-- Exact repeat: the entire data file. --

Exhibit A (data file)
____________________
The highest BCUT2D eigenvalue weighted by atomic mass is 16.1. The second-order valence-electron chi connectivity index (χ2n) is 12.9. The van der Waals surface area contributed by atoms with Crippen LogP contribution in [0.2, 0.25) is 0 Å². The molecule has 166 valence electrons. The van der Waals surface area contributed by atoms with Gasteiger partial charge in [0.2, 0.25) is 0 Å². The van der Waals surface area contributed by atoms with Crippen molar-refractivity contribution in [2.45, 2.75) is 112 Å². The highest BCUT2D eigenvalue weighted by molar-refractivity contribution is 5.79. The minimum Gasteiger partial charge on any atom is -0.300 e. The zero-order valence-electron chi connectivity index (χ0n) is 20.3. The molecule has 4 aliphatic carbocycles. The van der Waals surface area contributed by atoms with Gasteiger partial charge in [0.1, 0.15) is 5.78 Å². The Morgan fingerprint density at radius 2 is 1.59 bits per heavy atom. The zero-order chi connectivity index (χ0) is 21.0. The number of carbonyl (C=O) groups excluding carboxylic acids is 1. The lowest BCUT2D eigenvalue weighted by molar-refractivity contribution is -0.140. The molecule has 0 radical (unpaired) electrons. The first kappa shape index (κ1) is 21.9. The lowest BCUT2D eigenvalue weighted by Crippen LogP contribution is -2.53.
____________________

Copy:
The highest BCUT2D eigenvalue weighted by atomic mass is 16.1. The second-order valence-electron chi connectivity index (χ2n) is 12.9. The van der Waals surface area contributed by atoms with Crippen LogP contribution in [0.2, 0.25) is 0 Å². The molecule has 166 valence electrons. The van der Waals surface area contributed by atoms with Gasteiger partial charge in [0.2, 0.25) is 0 Å². The van der Waals surface area contributed by atoms with Crippen molar-refractivity contribution in [2.45, 2.75) is 112 Å². The highest BCUT2D eigenvalue weighted by molar-refractivity contribution is 5.79. The minimum Gasteiger partial charge on any atom is -0.300 e. The zero-order valence-electron chi connectivity index (χ0n) is 20.3. The molecule has 4 aliphatic carbocycles. The van der Waals surface area contributed by atoms with Gasteiger partial charge in [0.1, 0.15) is 5.78 Å². The Morgan fingerprint density at radius 2 is 1.59 bits per heavy atom. The zero-order chi connectivity index (χ0) is 21.0. The number of carbonyl (C=O) groups excluding carboxylic acids is 1. The lowest BCUT2D eigenvalue weighted by molar-refractivity contribution is -0.140. The molecule has 0 radical (unpaired) electrons. The first kappa shape index (κ1) is 21.9. The lowest BCUT2D eigenvalue weighted by Crippen LogP contribution is -2.53.